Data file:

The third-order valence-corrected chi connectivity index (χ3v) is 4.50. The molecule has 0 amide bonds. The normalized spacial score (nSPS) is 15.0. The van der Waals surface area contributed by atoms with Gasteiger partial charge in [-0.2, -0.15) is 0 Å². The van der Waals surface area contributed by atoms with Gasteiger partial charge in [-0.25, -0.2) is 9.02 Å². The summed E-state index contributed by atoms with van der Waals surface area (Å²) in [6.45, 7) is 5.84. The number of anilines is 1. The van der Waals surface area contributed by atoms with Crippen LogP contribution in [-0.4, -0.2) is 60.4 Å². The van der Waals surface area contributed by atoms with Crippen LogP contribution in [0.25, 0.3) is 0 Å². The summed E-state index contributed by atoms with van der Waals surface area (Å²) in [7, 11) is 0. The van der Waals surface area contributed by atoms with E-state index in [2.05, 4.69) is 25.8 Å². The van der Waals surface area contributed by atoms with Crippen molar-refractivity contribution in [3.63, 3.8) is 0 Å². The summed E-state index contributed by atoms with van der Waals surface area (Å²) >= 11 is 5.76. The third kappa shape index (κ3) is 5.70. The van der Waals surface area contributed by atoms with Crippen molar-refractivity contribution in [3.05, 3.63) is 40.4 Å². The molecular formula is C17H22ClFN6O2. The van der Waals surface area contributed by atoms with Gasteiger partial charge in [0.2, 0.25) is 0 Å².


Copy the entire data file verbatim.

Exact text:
The third-order valence-corrected chi connectivity index (χ3v) is 4.50. The molecule has 0 amide bonds. The normalized spacial score (nSPS) is 15.0. The van der Waals surface area contributed by atoms with Gasteiger partial charge in [-0.2, -0.15) is 0 Å². The van der Waals surface area contributed by atoms with Gasteiger partial charge in [-0.25, -0.2) is 9.02 Å². The summed E-state index contributed by atoms with van der Waals surface area (Å²) in [6.45, 7) is 5.84. The number of anilines is 1. The van der Waals surface area contributed by atoms with Crippen LogP contribution in [-0.4, -0.2) is 60.4 Å². The van der Waals surface area contributed by atoms with Crippen LogP contribution in [0.25, 0.3) is 0 Å². The summed E-state index contributed by atoms with van der Waals surface area (Å²) in [7, 11) is 0. The van der Waals surface area contributed by atoms with E-state index in [2.05, 4.69) is 25.8 Å². The van der Waals surface area contributed by atoms with Crippen molar-refractivity contribution in [3.63, 3.8) is 0 Å². The summed E-state index contributed by atoms with van der Waals surface area (Å²) >= 11 is 5.76. The third kappa shape index (κ3) is 5.70. The van der Waals surface area contributed by atoms with Crippen molar-refractivity contribution in [3.05, 3.63) is 40.4 Å². The molecular formula is C17H22ClFN6O2. The van der Waals surface area contributed by atoms with Gasteiger partial charge in [0.2, 0.25) is 0 Å².